Tamizh in words

Concurrent Programming in Fsharp Using Hopac - Part 7

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Hello there!

Almost eight years back Tomas Petricek wrote a blog post introducing BlockingQueueAgent<T> and followed it up with another blog post on how to apply it to solve an Image Processing problem using the pipeline concurrency pattern.

In this blog post, we are going to learn how to port this example using Hopac's BoundedMb abstraction, aka Bounded Mailbox.

Image processing pipeline

As defined by Tomas in his blog post, the image processing pipeline works as depicted in the below image.

Diagram is from the Parallel Programming with Microsoft .NET book.

The first phase reads images from the disk and stores them into a temporary buffer. The second phase takes images from the buffer, resizes them and puts them into another buffer. The third phase is similar but it adds noise to the image.

Finally, the fourth phase takes images from the last buffer and displays them in the user interface.

The intermediate buffers have only limited capacity. When a buffer is full, it will block the caller until an item is removed. Similarly, when it is empty, it will block the process that reads images until an item is added.

A pipeline introduces parallelism, because all phases can run in parallel. The intermediate buffers provide a good way of controlling the process, because some phases may be faster - in that case, we want to block it after it generates enough inputs for the next phase.

- Tomas Petricek

Channel V/S Bounded Mailbox

We saw how to [leverage Hopac Channels](/blog/concurrent-programming-in-fsharp-using-hopac-part-2.mmark" >}}) Ch<T> in the previous blog posts to communicate between two concurrent Jobs.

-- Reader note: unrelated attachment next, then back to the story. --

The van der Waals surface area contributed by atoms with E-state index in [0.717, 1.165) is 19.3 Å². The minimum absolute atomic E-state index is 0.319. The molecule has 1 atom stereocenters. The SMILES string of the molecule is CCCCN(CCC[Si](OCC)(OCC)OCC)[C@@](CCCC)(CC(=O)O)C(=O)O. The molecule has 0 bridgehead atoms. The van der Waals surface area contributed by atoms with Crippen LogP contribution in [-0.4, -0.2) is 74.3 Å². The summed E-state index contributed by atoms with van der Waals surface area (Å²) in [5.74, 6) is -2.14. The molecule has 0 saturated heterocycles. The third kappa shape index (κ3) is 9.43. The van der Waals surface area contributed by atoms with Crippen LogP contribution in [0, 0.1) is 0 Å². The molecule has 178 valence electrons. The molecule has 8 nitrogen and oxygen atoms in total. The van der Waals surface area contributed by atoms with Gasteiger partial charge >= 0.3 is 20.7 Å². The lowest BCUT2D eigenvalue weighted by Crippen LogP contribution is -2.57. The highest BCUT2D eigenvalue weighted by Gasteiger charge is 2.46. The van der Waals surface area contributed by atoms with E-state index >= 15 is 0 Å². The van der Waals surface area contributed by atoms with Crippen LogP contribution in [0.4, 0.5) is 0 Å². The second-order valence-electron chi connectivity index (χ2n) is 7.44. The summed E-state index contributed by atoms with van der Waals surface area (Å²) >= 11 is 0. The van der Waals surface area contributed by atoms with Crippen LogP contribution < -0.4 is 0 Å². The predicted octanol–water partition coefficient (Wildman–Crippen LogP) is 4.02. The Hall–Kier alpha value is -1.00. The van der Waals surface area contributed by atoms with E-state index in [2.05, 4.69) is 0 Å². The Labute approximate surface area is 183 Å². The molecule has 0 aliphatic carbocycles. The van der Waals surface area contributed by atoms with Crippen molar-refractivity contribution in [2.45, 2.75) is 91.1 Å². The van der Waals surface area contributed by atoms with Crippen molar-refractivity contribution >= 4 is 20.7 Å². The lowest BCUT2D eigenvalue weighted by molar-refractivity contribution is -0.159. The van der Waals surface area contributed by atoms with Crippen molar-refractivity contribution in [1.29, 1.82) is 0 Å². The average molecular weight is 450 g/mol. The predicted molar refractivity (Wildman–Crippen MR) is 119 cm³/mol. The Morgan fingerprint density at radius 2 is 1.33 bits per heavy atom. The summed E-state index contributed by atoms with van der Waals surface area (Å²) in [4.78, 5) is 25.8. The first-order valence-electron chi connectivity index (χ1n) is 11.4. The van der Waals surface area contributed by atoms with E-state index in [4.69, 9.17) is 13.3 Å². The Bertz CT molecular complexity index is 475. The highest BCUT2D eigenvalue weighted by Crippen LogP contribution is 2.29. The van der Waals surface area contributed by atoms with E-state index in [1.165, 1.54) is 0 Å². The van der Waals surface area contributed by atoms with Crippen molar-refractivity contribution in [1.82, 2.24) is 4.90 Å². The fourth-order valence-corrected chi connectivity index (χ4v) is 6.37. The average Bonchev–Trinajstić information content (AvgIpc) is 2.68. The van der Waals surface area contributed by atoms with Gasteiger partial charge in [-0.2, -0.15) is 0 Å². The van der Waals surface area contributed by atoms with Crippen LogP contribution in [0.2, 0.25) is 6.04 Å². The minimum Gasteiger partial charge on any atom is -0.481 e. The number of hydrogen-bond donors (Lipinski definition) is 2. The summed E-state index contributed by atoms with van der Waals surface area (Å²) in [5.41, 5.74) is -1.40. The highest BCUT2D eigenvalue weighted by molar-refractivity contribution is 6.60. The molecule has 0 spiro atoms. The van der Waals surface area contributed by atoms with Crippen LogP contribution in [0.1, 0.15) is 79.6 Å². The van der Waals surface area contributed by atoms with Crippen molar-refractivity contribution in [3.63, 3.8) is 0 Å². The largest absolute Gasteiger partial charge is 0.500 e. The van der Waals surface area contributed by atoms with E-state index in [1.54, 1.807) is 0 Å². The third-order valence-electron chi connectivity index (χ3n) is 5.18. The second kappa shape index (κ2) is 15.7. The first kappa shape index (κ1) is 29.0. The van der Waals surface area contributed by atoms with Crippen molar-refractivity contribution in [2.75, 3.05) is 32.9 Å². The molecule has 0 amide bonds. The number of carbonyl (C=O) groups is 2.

In communication via Channels, the producer give the message to the Channel (Ch<T>) and waits until a consumer take it from the Channel (Ch<T>)

In this case, if the consumer is slow in taking up the message from the channel, the producer is blocked.

In Hopac, Bounded Mailbox is similar to Channels except that it introduces a buffer between the producer and the consumer. It also provides back-pressure in the form of blocking producers when consumers cannot keep up.

With this understanding, let's jump in and put it in action!

NOTE: There is also a variant called send in Channel (available via Ch.send) which puts the message into the channel and doesn't wait for the consumer to take.

The Image Job

Let's define two types to represent an image and an image Job

type Image = Image of string
type ImageJob = Image -> Job<Image>

To keep it simple, we are going to simulate the image processing logic, by treating each image as a plain string. Also, each image job (scaling, filtering, etc.,) just going to append what it does to this plain string.

// int -> string -> Image -> Job<Image>
let imageJob delay jobName (Image image) = job {
printfn "%s Started: %s" jobName image // <1>
do! timeOutMillis delay // <2>
let newImage = sprintf "%s [%s]" image jobName // <3>
printfn "%s Completed: %s" jobName newImage // <4>
return (Image newImage)

// ImageJobs ( Image -> Job<Image> )

let scaleImage = imageJob 2000 "Scaling"
let filterImage = imageJob 1500 "Filtering"
let displayImage = imageJob 500 "Displaying"

<1> & <4> - Prints the status of the job in the console. <br/> <2> - Fakes the image processing logic using a delay. <br/> <3> - Appends the performed job name into the string and returns the new image.

Then using the imageJob function, we define the three fake image jobs with different delays.

When we run these jobs, we'll get an output similar to the below one for a single image Foo.png.

Scaling Started: Foo.png
Scaling Completed: Foo.png [Scaling]
Filtering Started: Foo.png [Scaling]
Filtering Completed: Foo.png [Scaling] [Filtering]
Displaying Started: Foo.png [Scaling] [Filtering]
Displaying Completed: Foo.png [Scaling] [Filtering] [Displaying]

BoundedMb In Action

Let's create a new type BoundedWorker to define the worker job that is going to run the Image Jobs that we described in the previous step.

type BoundedWorker (queueLength, f : ImageJob) =
let inMb = new BoundedMb<Image>(queueLength)
member __.InMb = inMb

This BoundedWorker receives its queue length and the ImageJob it has to perform as its inputs and intitialize its internal mailbox inMb with the provided queue length. It also exposes this inMb to the outside world via the getter property InMb.

Then define a new method CreateJob which will create a job that retrieves a image from its input mailbox inMb, runs the image job and put the result back to the output mailbox outMb.

type BoundedWorker (queueLength, f : ImageJob) =